Moves in Wales to publish information on bovine TB-infected farms have been blocked, for the time being at least.
In September, the Welsh Government announced, following a consultation, it was following England and going ahead with plans to publish information on cattle herds affected by TB.
The intention was to provide the information on a website, with further details due to be announced in November.
But Plaid Cymru has proposed an annulment of the Order that would have given the Government powers to make information about bTB publicly available.
This means it will now need to be debated and voted upon in the Welsh Assembly before it can become law.
The release of individual herd information on Defra’s TB map has been criticised by some farmers in England, where it has been used by badger cull activists to help target farms.
Plaid has warned the Welsh Government that it would not support the proposals unless it provides an assurance any information is shared in a ‘sensitive and secure’ way.
Shadow Rural Affairs Minister, Llyr Gruffydd, said it was important information on TB-infected farms is made available to the farming community to help reduce the risk of it spreading. It would also benefit the veterinary community, he said.
“But, like many stakeholders who responded to a recent consultation, I feel this should be done in a sensitive way that only provides the information to those who require it,” he added.
“I am not convinced of the need for the information to be made accessible to all and sundry. We do not want to see a free-for-all.
“I share the concerns of the farming unions and others that providing such information to the general public has the potential to see it used for other, non-TB related purposes.
“Seeing your farm go down with TB is a harrowing experience that can leave those farmers affected vulnerable in many ways.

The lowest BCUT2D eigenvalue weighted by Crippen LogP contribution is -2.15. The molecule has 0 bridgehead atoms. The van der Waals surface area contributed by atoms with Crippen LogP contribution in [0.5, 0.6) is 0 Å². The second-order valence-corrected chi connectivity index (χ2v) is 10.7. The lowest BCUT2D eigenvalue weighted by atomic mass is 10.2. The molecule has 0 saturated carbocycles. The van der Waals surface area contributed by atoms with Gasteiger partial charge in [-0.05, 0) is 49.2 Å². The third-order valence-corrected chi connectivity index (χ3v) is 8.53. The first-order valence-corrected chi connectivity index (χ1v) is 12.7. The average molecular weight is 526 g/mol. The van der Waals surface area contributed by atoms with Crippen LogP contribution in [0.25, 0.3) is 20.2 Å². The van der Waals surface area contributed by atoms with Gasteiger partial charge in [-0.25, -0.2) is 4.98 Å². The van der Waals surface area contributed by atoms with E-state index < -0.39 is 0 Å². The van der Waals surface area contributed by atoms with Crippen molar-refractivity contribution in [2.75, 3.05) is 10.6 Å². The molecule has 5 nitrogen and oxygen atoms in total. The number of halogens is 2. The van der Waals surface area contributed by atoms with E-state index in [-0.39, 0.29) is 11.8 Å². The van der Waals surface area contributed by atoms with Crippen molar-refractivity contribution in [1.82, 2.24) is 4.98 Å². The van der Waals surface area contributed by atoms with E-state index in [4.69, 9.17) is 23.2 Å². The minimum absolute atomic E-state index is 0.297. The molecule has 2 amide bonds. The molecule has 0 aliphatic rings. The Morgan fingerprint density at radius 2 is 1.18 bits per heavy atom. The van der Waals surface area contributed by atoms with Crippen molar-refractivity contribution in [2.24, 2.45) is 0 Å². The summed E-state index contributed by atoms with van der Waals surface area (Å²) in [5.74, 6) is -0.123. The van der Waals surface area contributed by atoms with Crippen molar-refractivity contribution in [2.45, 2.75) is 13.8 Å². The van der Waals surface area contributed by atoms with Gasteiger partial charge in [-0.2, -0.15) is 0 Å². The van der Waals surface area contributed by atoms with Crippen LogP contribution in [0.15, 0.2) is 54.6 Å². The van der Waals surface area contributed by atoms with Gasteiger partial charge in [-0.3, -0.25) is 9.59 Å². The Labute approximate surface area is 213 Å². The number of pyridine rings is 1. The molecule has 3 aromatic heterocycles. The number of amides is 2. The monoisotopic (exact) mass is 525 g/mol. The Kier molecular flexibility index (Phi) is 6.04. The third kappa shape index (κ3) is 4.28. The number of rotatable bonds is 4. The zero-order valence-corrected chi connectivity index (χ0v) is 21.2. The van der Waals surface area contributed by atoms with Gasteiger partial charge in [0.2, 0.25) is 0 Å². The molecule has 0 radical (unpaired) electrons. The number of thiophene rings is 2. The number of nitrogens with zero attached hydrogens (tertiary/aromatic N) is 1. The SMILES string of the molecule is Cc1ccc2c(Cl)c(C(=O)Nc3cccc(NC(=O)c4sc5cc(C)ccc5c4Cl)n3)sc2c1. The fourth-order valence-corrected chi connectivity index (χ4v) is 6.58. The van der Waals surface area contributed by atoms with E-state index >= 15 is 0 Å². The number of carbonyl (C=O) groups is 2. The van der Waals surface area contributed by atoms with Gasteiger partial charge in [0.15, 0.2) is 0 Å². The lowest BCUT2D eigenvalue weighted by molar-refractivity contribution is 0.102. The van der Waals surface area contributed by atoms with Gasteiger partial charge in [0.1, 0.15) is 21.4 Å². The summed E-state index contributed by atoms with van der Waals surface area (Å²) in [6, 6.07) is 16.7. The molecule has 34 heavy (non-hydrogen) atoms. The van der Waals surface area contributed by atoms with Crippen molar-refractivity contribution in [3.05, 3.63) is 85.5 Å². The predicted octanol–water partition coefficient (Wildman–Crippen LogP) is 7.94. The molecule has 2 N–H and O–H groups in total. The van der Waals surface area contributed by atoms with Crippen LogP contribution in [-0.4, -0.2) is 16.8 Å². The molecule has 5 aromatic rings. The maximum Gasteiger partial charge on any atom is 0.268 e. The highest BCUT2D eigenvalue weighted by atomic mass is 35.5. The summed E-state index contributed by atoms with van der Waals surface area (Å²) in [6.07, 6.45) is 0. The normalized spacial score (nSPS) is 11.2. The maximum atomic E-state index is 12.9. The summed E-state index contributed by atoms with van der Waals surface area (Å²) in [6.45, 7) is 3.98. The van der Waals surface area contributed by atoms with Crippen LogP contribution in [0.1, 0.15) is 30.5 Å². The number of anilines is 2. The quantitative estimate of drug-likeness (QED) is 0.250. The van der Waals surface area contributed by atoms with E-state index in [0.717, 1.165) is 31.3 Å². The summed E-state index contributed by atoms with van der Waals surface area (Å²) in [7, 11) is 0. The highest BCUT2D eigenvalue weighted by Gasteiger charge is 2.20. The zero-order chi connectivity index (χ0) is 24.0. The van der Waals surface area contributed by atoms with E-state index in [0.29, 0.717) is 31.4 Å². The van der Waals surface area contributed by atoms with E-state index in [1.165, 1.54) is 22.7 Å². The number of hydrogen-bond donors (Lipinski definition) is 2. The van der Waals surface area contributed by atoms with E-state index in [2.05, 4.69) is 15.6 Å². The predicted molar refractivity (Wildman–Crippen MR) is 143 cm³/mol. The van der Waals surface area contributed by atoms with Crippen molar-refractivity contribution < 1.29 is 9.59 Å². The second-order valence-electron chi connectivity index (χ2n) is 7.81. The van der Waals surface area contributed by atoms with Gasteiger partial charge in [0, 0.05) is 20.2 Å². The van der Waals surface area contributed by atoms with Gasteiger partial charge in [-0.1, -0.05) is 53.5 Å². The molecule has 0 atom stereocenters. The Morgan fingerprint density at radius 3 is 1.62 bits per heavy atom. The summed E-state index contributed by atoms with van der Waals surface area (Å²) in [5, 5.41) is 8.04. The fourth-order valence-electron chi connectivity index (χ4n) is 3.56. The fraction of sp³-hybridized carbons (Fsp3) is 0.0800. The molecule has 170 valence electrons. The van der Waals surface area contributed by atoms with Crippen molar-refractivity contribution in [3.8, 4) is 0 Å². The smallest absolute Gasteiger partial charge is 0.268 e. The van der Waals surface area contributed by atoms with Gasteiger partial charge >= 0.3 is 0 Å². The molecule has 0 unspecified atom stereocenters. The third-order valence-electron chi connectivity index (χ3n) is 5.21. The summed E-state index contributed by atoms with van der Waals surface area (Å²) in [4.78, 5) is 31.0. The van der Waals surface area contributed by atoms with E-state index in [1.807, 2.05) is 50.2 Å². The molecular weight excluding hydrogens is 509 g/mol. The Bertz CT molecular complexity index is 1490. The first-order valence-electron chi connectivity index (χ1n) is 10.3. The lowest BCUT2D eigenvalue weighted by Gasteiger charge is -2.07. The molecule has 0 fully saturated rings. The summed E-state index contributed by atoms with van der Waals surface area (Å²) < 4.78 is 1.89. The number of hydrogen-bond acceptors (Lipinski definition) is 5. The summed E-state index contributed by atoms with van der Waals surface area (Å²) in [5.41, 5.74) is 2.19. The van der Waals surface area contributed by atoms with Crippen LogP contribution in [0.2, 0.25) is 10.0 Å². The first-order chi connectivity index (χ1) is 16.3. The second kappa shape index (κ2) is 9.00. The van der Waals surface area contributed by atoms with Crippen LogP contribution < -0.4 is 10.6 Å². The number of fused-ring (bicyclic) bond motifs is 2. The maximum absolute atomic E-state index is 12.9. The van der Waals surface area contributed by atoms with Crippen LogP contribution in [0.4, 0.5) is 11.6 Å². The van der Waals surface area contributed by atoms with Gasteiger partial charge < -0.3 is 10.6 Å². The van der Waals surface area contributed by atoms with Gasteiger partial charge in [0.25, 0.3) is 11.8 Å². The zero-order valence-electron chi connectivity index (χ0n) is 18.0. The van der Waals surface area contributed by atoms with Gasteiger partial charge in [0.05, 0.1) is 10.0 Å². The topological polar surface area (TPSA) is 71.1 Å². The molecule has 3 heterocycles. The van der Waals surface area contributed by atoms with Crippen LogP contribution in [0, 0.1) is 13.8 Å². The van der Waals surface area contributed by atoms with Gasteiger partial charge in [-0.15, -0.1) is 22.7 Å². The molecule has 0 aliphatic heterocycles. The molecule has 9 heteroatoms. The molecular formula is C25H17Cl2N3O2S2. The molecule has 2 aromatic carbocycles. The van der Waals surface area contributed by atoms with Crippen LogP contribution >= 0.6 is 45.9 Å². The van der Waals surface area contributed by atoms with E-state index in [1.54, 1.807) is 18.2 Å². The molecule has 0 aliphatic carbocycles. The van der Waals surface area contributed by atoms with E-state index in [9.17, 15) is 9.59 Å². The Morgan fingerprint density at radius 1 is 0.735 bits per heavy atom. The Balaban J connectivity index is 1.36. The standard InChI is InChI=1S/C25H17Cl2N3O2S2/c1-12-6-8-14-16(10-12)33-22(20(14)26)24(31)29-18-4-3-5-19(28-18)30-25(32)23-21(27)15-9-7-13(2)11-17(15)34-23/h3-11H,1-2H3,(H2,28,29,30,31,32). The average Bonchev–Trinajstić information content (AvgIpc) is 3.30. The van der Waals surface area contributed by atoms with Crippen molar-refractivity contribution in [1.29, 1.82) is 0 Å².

“Some have even raised fears about the safety of the individuals that may be identified.”
He said the powers conferred to the Minister by the wording of the Order were too wide-ranging.
“The information to be published is not specified and allowing its publication ‘in any form’ is much too broad,” Mr Gruffydd said.
He called on the Government to be more specific and commit to making the information available in ‘a more controlled and sensitive way’.
He suggested it could it be done using existing password-protected means such as sharing the information through the Rural Payments Wales website.
This would target the information to the farming community rather than to everyone, he added.
“I will be seeking many assurances from the Government about the intended release of this information before I can support the Order.”
A Welsh Government spokesperson said: “Publishing this information will enable farmers to take appropriate precautions to protect their herds from the spread of the disease from neighbouring farms and help cattle keepers make more informed decisions when purchasing new stock.”
He said the legislation only permitted the publication of information that enabled others to protect their herds against TB.
As is the case in England, names, addresses and CPH numbers will not be published.
He said the ‘vast majority’ of respondents to the consultation on proposals to publish the location of TB-affected herds agreed there would be disease control benefits in allowing others, not just farmers, more access to information.
“They also responded that more detailed information would help increase farmers’ awareness of the potential TB risks to their herds,” he said.